Teacher networking: Out of the fish bowl and into the sea

Mark Martin

Mark Martin aka @Urban_Teacher is recognised around the world for his insight and passion for education and technology. He has taught ICT for over 10 years, and has become an expert in helping teachers and schools use technology to improve teaching and learning. Mark is an international speaker, travelling to different countries inspiring educators to become better facilitators. He is also actively involved in the UK tech sector, supporting tech companies and promoting cultural diversity within organisations.

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After working in the education system for last ten years, and teaching in a range of different schools, I have noticed many teachers and departments isolated in their own practices and areas of the school. I was fascinated when I read a quote from Professor John Hattie which stated:

"Too many teachers believe the essence of their profession is autonomy. We hardly ever get together and look at each other’s teaching or practices."

Hattie’s quote has some truth, because in my teaching experiences it is a rare sight to see teachers actively working with other subject departments, schools and local organisations. As a result I came up with the name ‘fish bowl syndrome’, which means a teacher that is confined to their classroom, department or school.

There are many unforeseen circumstances why teachers may be unable to network or collaborate with other professionals in the field. The ever increasing workload is one of the main reasons that prevents teachers from connecting with others. Also, schools rarely provide time, space or support for teachers to collaborate with other departments, schools or local organisations. As a result many teachers are stuck in the trenches and gone into auto-pilot mode to fulfil their job role and teaching practices.


However, the traditional classroom is constantly changing due to government initiatives, schools are becoming more ambitious and technology is becoming a major focus. This has forced many teachers to change the way they operate and develop themselves before they get left behind. The importance for teachers to snap out of the fish bowl mentality is very important for their personal development and survival in the educational system. I have also been told that two is better one, and that iron sharpens iron, so one teacher sharpens another. The things you are reluctant to do in your practices, are sometimes the things that will take you to next level in your personal development.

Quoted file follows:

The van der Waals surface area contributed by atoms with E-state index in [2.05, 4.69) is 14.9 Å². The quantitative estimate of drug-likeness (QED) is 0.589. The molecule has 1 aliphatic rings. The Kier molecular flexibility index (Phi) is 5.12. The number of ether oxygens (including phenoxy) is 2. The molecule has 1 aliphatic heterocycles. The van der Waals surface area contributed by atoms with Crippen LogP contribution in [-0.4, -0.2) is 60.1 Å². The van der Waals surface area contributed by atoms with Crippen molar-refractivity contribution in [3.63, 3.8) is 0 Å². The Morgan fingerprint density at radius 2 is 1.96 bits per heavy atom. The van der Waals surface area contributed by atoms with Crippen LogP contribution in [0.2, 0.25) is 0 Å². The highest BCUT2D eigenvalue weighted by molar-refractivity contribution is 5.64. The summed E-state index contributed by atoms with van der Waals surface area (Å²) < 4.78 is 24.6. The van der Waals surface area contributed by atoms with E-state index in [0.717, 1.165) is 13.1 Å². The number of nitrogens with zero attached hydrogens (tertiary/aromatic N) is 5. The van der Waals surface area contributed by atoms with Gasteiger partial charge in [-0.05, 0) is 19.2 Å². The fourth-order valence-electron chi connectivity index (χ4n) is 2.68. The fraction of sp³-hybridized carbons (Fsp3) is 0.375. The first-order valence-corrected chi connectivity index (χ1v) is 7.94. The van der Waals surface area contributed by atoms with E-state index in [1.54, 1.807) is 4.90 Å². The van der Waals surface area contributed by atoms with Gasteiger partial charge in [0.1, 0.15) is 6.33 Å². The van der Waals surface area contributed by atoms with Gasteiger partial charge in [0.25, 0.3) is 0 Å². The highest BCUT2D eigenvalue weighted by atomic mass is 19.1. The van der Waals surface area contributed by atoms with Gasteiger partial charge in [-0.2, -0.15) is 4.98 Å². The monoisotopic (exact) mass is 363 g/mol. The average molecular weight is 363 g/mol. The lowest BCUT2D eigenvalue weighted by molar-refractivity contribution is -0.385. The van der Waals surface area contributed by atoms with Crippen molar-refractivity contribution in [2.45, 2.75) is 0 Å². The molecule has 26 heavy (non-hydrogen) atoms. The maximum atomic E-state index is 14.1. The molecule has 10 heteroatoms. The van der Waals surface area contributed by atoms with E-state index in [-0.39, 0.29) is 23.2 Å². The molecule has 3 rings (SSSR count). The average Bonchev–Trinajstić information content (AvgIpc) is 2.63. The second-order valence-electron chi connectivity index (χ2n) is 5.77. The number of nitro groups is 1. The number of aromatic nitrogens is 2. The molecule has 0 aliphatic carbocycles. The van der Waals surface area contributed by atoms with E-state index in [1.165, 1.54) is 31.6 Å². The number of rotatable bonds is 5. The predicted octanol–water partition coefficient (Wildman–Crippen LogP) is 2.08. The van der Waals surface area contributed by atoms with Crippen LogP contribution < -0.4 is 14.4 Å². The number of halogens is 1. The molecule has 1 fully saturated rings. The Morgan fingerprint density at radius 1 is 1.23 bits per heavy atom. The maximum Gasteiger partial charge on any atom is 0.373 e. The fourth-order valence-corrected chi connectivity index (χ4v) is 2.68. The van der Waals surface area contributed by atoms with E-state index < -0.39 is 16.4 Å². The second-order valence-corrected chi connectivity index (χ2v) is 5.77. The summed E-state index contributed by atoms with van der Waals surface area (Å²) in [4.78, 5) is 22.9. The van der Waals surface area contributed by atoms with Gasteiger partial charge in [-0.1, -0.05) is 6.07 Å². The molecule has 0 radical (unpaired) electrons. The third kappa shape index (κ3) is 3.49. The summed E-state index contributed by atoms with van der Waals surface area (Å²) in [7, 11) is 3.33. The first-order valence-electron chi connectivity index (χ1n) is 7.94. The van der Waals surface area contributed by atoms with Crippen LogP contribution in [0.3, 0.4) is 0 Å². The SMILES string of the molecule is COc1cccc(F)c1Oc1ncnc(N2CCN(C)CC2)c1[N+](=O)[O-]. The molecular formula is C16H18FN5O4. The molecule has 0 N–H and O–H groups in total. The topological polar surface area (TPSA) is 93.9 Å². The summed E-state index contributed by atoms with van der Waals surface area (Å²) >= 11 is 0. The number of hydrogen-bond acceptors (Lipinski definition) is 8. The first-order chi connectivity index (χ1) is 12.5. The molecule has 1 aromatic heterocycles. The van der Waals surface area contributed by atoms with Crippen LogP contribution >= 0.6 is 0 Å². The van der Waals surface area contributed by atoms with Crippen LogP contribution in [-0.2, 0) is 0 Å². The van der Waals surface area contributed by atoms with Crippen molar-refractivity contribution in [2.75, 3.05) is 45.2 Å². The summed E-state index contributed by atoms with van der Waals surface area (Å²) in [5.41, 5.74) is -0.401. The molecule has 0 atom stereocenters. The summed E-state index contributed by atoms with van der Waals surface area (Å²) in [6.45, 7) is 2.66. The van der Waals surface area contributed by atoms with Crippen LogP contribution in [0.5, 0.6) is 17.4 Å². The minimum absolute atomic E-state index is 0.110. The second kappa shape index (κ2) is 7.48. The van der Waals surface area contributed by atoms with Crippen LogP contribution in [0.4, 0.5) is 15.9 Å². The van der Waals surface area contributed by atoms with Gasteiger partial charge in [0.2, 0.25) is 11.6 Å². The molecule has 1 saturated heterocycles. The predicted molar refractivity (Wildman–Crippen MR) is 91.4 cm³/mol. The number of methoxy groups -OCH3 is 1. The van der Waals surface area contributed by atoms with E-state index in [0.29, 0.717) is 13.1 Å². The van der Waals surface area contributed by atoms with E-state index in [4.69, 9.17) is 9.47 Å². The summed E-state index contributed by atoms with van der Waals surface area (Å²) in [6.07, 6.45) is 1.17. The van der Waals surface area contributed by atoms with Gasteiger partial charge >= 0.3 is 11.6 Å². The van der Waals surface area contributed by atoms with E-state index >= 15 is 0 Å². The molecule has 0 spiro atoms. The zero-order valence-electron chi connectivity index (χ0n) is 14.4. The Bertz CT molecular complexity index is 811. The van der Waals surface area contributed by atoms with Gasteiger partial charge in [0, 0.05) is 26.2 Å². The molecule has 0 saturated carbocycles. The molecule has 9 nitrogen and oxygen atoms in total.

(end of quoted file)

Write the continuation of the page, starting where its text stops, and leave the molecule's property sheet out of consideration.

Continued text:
This quote is so profound and encourages teachers to personally find the time and space to connect with other professionals. There has been some light at the end of the tunnel; some school leadership teams have encouraged internal CPDs (continuing professional development), and emerging departments are working together to promote better collaboration, but it still seems that there is a lot more work to do to make these systems work effectively. The best School CPD I had attended was called the ‘The Market’, which allowed departments to "buy" and "sell" good practices. Each department would set up a stall and every teacher within the department would contribute to the stall. I’ve never seen teachers with so many smiles on their faces and activity engaged in a CPD session.


Another approach some teachers have taken to break free of the fish bowl syndrome is to join Facebook, Twitter and blogs to share their practices with their colleagues, local schools and other teachers around the world. Technology has allowed teachers to jump out of the fish bowl and into the sea, where there is a huge amount of support, help and advice to improve their practices.


The question is, how motivated, courageous and brave are you to jump out of your comfort zone and take a risk to connect with other teachers to improve your practices? I love tweet to other teachers that when they’re working together, they can do powerful things to improve their own teaching and, in turn, improve student learning. I think this quote inspires and encourages teachers to branch out and network with other practitioners.


The transition - from the fish bowl to the sea - can be a hard process to go through, especially if you haven't done this before. My main advice is to join a social network (i.e. Twitter) and follow as many teachers as possible in your field. Try and reach out to them, build relationships and share practices. Also encourage your school to provide more opportunities (i.e Cross Curricular activities) for teachers to collaborate with others across the school.


Lastly, always remember: No matter how many mistakes you make, or how slowly you progress, you are still way ahead of everyone who isn’t trying.

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